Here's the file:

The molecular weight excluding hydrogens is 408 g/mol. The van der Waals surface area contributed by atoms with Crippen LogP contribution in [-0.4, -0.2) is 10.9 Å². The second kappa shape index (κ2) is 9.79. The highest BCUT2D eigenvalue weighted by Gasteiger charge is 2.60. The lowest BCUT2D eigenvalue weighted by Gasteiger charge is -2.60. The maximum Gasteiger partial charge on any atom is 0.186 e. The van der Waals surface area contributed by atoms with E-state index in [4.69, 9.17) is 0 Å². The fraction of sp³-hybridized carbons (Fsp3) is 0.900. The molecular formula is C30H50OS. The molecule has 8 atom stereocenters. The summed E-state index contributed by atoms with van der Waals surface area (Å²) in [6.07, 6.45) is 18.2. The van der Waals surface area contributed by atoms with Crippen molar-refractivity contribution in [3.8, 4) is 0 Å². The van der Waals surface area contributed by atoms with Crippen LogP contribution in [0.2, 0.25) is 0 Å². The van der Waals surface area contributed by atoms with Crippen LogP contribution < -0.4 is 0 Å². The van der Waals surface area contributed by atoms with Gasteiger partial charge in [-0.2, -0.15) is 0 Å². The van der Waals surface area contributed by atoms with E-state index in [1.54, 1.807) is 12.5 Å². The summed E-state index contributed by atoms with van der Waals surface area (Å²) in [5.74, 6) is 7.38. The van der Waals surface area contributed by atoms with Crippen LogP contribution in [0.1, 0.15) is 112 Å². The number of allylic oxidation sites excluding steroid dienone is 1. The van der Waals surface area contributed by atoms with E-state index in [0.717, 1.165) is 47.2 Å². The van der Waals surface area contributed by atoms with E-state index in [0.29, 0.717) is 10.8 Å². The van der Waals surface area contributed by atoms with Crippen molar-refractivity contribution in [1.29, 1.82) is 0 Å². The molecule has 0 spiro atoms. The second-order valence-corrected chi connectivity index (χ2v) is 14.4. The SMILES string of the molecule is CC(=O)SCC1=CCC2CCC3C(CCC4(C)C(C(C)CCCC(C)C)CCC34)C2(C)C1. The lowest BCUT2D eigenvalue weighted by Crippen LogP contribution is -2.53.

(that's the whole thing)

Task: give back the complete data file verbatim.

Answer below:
The molecular weight excluding hydrogens is 408 g/mol. The van der Waals surface area contributed by atoms with Crippen LogP contribution in [-0.4, -0.2) is 10.9 Å². The second kappa shape index (κ2) is 9.79. The highest BCUT2D eigenvalue weighted by Gasteiger charge is 2.60. The lowest BCUT2D eigenvalue weighted by Gasteiger charge is -2.60. The maximum Gasteiger partial charge on any atom is 0.186 e. The van der Waals surface area contributed by atoms with E-state index in [4.69, 9.17) is 0 Å². The fraction of sp³-hybridized carbons (Fsp3) is 0.900. The molecular formula is C30H50OS. The molecule has 8 atom stereocenters. The summed E-state index contributed by atoms with van der Waals surface area (Å²) in [6.07, 6.45) is 18.2. The van der Waals surface area contributed by atoms with Crippen molar-refractivity contribution in [3.8, 4) is 0 Å². The van der Waals surface area contributed by atoms with Crippen LogP contribution in [0.2, 0.25) is 0 Å². The van der Waals surface area contributed by atoms with Crippen LogP contribution < -0.4 is 0 Å². The van der Waals surface area contributed by atoms with Gasteiger partial charge in [-0.2, -0.15) is 0 Å². The van der Waals surface area contributed by atoms with E-state index in [1.54, 1.807) is 12.5 Å². The summed E-state index contributed by atoms with van der Waals surface area (Å²) in [5.74, 6) is 7.38. The van der Waals surface area contributed by atoms with Crippen LogP contribution in [0.1, 0.15) is 112 Å². The number of allylic oxidation sites excluding steroid dienone is 1. The van der Waals surface area contributed by atoms with E-state index in [0.717, 1.165) is 47.2 Å². The van der Waals surface area contributed by atoms with E-state index in [0.29, 0.717) is 10.8 Å². The van der Waals surface area contributed by atoms with Crippen molar-refractivity contribution in [1.29, 1.82) is 0 Å². The molecule has 0 spiro atoms. The second-order valence-corrected chi connectivity index (χ2v) is 14.4. The SMILES string of the molecule is CC(=O)SCC1=CCC2CCC3C(CCC4(C)C(C(C)CCCC(C)C)CCC34)C2(C)C1. The lowest BCUT2D eigenvalue weighted by Crippen LogP contribution is -2.53.